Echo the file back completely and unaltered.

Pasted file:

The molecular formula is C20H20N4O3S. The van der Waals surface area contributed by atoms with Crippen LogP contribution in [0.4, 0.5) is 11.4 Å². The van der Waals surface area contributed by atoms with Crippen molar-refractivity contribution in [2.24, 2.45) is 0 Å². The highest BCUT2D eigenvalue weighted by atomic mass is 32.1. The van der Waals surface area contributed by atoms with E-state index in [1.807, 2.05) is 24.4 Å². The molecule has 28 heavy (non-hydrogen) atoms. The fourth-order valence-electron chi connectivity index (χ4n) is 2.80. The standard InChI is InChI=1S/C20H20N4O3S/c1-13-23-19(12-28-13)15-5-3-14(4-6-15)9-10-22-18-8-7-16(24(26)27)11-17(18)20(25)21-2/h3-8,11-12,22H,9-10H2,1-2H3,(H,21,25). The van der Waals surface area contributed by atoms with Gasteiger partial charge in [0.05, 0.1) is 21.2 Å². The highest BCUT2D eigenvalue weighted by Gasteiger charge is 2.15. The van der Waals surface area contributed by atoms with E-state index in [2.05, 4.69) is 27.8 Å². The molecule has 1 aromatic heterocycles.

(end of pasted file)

The molecular formula is C20H20N4O3S. The van der Waals surface area contributed by atoms with Crippen LogP contribution in [0.4, 0.5) is 11.4 Å². The van der Waals surface area contributed by atoms with Crippen molar-refractivity contribution in [2.24, 2.45) is 0 Å². The highest BCUT2D eigenvalue weighted by atomic mass is 32.1. The van der Waals surface area contributed by atoms with E-state index in [1.807, 2.05) is 24.4 Å². The molecule has 28 heavy (non-hydrogen) atoms. The fourth-order valence-electron chi connectivity index (χ4n) is 2.80. The standard InChI is InChI=1S/C20H20N4O3S/c1-13-23-19(12-28-13)15-5-3-14(4-6-15)9-10-22-18-8-7-16(24(26)27)11-17(18)20(25)21-2/h3-8,11-12,22H,9-10H2,1-2H3,(H,21,25). The van der Waals surface area contributed by atoms with Gasteiger partial charge in [0.05, 0.1) is 21.2 Å². The highest BCUT2D eigenvalue weighted by Gasteiger charge is 2.15. The van der Waals surface area contributed by atoms with E-state index in [2.05, 4.69) is 27.8 Å². The molecule has 1 aromatic heterocycles.